Re­dis­cov­er­ing Dorch­ester

Dorset - - Bridport - WORDS & PHO­TOS: Margery Hook­ings

Our county town has a rich his­tory that goes back to the Ro­mans, but with the open­ing of new shop­ping ar­eas and ad­di­tional vis­i­tor at­trac­tions it has been un­der­go­ing some­thing of a trans­for­ma­tion

There has been a set­tle­ment at Dorch­ester for at least 6,000 years. The town was founded by the Ro­mans after de­feat­ing the Durotriges tribe at Maiden Cas­tle in 43AD. Many el­e­ments of its an­cient past re­main, in­clud­ing Maiden Cas­tle, the largest and most com­plex Iron Age hill­fort in Britain, which looms south west of the town. Pound­bury hill­fort, a smaller, mid­dle Bronze Age con­struc­tion, over­looks the town to the north-west. Be­low the north­ern ram­part ran the sev­en­mile Ro­man aque­duct, and just out­side the hill­fort was a large Ro­mano-British ceme­tery, which was ex­ca­vated dur­ing the 1970s.

More re­cent re­minders of Dorch­ester’s past are ev­ery­where, from the Corn Ex­change, a Grade II* Listed Build­ing in the cen­tre of town with its dis­tinc­tive clock tower known as Galpin’s Folly; to Brew­ery Square, a mag­nif­i­cent col­lec­tion of ren­o­vated build­ings that once housed the Eldridge Pope Brew­ery.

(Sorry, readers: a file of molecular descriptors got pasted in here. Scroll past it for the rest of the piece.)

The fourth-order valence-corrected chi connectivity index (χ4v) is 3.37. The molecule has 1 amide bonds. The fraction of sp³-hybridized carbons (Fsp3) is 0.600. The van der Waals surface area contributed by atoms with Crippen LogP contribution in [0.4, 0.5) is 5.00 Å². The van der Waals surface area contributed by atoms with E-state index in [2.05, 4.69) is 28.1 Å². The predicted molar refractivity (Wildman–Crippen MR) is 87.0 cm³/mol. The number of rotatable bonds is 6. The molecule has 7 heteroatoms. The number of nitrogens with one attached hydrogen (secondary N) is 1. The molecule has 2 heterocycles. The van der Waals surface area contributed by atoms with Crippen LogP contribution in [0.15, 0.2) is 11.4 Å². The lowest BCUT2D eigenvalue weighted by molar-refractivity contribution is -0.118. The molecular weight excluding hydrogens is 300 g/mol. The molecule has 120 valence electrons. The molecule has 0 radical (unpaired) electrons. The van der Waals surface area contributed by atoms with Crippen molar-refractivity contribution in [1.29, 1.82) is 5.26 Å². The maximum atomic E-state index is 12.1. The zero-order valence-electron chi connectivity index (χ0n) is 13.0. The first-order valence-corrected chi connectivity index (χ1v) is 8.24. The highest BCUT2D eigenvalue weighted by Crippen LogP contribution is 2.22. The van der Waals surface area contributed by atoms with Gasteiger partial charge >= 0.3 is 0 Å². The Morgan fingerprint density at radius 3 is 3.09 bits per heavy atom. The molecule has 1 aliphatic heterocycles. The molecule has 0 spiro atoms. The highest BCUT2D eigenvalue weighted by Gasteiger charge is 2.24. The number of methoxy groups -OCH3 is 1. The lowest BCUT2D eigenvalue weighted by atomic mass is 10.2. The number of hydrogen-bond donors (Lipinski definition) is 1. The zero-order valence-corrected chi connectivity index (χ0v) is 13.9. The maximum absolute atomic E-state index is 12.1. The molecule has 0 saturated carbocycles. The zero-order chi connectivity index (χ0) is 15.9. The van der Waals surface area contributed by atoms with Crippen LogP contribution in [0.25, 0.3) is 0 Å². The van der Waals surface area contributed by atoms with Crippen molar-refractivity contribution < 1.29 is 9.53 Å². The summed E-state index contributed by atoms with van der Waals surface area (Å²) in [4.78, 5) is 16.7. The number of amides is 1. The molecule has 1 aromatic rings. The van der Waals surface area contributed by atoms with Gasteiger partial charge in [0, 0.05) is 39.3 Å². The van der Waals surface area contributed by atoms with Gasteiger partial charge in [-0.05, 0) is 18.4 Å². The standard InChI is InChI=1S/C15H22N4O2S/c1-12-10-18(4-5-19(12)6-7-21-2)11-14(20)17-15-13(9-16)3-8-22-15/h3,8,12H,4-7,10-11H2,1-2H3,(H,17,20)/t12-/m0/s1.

These, along with an ar­ray of brand spank­ing new apart­ments, have cre­ated a stylish new shop­ping, en­ter­tain­ment and res­i­den­tial area by the Dorch­ester South rail­way sta­tion. Brew­ery Square is cur­rently the tem­po­rary home to Dorset County Mu­seum, un­til Satur­day April 27 when it goes on ‘tour’ around the county, while its 1880’s home in High West Street un­der­goes an ex­ten­sive 21st cen­tury re­fur­bish­ment prior to re­open­ing 2020.

A stone’s throw from Brew­ery Square and the rail­way sta­tion is Maum­bury Rings. This Ne­olithic henge is a large, cir­cu­lar earth­work, 85 me­tres in di­am­e­ter, with a sin­gle bank and an en­trance to the north east. The Ro­mans adapted Maum­bury Rings to use as an am­phithe­atre, it was an ar­tillery fort dur­ing the English Civil

War, and dur­ing the late 17th and 18th cen­turies, it was used as a place for pub­lic ex­e­cu­tion in­clud­ing 19-year-old Mary Chan­ning who was stran­gled and burned at Maum­bury Rings in 1705 for poi­son­ing her hus­band. Thank­fully, these days, there is a much calmer air to the place. It’s now a pub­lic space used for con­certs, fes­ti­vals and re-en­act­ments.

‘The Ro­mans adapted Maum­bury Rings to useas an am­phithe­atre’

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